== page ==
COVID clinic closures frustrating Victorian GPsOctober 4, 2021
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Victorian GPs say a policy requiring them to shut their clinics following coronavirus exposure is delaying medical treatment and COVID-19 vaccinations for thousands of people.
As coronavirus cases continue to grow in four-figure daily increments, frustrated doctors are demanding an immediate overhaul of the state’s guidelines for handling COVID-19 exposures at GP clinics. The guidelines have not been updated since the start of the year.
Spotswood doctor Todd Cameron said it took nine days for Victoria’s department of health to contact him after a pre-symptomatic patient with COVID visited one of his clinics.Credit:Jason South
“It is getting ridiculous,” said western suburbs GP Simon Benson.
“There is a real risk our healthcare system is going to burst at the seams. What happens to all these patients who need care when we are continually shut down? They end up in the overrun emergency departments.”
The doctors argue the current policy is a “complete overkill”, requiring fully vaccinated staff who unwittingly come in contact with a COVID-19 patient to isolate, even when the risk of transmission was minimal.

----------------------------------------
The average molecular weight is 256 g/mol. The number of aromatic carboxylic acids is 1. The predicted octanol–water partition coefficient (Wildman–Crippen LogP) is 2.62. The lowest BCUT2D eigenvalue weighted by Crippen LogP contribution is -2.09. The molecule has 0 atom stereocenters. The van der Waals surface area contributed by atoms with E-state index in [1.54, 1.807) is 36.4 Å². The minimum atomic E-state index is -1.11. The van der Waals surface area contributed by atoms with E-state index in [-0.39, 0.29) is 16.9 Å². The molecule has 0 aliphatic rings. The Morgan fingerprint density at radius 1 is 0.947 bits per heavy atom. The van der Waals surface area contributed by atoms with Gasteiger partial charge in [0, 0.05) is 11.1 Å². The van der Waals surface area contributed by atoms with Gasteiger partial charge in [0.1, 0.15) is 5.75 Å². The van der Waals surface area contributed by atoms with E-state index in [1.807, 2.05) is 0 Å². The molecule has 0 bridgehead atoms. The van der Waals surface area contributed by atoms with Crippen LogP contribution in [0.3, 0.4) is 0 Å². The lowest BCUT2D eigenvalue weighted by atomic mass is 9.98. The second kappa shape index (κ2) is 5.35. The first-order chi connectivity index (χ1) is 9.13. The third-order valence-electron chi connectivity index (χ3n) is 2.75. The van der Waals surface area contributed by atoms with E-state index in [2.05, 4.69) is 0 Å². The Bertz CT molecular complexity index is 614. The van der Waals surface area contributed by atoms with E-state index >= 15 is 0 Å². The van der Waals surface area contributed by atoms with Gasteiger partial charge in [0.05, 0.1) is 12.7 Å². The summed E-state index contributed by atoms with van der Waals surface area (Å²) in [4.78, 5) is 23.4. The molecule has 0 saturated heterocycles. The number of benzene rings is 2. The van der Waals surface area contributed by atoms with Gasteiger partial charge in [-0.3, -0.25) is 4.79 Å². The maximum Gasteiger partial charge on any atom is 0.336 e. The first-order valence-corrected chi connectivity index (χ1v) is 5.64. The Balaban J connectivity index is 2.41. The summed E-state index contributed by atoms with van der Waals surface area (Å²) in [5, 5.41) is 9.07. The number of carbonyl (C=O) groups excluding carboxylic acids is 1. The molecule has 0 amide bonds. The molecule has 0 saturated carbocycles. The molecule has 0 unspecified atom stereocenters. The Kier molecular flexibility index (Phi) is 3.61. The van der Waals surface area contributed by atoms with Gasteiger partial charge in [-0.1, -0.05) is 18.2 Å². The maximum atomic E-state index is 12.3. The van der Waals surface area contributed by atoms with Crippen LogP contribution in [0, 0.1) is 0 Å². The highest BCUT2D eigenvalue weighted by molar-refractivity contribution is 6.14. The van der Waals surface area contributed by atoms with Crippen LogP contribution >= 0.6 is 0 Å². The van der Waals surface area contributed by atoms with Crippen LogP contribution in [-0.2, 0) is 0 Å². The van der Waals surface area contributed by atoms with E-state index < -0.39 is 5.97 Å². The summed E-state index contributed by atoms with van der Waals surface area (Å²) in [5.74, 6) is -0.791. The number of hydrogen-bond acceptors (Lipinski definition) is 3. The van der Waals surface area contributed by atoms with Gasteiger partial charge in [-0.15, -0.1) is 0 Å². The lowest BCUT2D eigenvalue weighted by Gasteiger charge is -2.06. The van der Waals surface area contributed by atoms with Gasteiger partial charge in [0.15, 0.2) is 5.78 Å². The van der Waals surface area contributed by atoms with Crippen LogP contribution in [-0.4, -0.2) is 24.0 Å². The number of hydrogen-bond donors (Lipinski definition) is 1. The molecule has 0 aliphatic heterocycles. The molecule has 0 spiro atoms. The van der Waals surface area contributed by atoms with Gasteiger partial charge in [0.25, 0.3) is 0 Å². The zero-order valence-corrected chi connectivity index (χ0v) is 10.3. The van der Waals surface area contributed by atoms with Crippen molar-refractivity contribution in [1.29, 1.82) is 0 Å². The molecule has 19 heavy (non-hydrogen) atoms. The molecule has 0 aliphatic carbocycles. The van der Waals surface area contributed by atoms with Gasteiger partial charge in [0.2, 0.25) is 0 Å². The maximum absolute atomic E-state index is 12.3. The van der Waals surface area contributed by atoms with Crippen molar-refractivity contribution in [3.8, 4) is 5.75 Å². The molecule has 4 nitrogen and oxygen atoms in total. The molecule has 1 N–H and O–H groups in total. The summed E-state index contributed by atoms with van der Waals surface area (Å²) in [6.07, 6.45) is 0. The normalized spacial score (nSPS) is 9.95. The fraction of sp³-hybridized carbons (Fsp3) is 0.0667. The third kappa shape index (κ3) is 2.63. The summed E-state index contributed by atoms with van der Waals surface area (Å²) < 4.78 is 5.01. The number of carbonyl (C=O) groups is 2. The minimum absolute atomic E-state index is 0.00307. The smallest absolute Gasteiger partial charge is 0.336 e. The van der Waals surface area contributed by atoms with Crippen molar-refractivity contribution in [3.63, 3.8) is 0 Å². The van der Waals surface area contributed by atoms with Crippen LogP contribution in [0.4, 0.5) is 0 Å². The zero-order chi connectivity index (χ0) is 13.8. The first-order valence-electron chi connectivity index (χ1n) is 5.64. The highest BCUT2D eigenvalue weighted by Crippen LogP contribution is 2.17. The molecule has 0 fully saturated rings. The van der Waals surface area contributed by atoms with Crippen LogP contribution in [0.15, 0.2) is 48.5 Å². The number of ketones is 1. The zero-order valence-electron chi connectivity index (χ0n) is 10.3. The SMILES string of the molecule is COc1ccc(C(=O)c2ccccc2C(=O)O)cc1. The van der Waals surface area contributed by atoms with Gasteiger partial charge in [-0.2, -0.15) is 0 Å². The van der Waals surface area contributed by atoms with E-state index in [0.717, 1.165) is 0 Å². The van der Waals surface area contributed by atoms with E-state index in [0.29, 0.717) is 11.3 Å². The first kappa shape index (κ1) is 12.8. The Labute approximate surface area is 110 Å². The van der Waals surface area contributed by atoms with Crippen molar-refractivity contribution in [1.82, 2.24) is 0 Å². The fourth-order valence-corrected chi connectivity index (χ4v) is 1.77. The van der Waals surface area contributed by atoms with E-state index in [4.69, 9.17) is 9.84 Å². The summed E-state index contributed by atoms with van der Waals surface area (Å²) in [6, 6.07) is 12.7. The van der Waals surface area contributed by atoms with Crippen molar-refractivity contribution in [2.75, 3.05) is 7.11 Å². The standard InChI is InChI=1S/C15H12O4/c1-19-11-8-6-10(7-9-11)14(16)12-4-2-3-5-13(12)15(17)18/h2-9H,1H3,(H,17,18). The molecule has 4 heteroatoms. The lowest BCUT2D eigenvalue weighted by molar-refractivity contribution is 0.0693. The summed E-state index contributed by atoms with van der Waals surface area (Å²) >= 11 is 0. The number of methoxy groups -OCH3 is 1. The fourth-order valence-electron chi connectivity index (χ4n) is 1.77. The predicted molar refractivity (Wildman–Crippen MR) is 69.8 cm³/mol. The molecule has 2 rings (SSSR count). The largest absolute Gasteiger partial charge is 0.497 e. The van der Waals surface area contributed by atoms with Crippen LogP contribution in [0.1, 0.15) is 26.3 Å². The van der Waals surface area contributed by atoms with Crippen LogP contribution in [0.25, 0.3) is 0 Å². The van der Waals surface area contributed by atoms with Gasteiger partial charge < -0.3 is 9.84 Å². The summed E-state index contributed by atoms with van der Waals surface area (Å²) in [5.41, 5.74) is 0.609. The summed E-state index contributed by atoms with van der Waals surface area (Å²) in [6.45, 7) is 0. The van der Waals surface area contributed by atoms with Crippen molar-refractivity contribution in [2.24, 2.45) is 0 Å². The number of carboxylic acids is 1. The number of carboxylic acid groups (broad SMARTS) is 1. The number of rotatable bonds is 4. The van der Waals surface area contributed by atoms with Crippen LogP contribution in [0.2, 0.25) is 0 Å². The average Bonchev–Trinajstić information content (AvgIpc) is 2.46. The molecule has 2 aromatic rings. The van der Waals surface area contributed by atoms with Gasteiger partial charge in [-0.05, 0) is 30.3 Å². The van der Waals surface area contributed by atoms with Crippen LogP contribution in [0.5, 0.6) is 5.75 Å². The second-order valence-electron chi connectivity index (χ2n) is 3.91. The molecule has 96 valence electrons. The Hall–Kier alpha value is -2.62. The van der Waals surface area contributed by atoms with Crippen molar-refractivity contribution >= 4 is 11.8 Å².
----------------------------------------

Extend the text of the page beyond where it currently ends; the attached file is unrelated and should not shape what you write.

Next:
Dr Benson was forced to close his Sunshine clinic twice in recent weeks, including for several days after an asymptomatic patient tested positive about a week after visiting his practice.
He warned the policy was becoming unsustainable, saying there was “a real danger patients will come to harm”.
Dr Benson said he knew of several medical clinics that had temporarily paused routine medical procedures, such as Pap smears and childhood immunisations, until there was clarity on the guidelines.
There are more than 12,000 active coronavirus patients in Victoria. Dr Benson said general practitioners provided healthcare in the home to about 80 per cent of them to ensure hospital beds were free for the most critically ill.
“If GPs continue to be taken out of action it’s going to have huge impact,” Dr Benson said.
Spotswood doctor Todd Cameron said it took nine days for Victoria’s Health Department to contact him after a pre-symptomatic patient with COVID-19 visited one of his clinics.
Dr Cameron, who runs several medical clinics and has implemented hospital-grade protocols to protect staff and patients, immediately enacted tier-2 exposure protocols, shutting the clinic while staff were tested and waited for their results.
The following day, the department declared the clinic a tier-1 site. Fully vaccinated staff, who had worn hospital-ward-standard protective gear – including N-95 masks, goggles, gloves and gowns during a 10-minute socially distanced consultation – were sent into isolation.
The department also requested a deep clean of the clinic before it was allowed to reopen.
“It’s just colossal diaster at the moment,” said Dr Cameron, who wants a dedicated Health Department contact for GPs to assess clinic exposures on a case-by-case basis.
“To request a deep clean nine days later, for an airborne virus is just absolute stupidity. We’re running the same standard as you’d expect in a COVID ward, and everyone is double vaccinated.”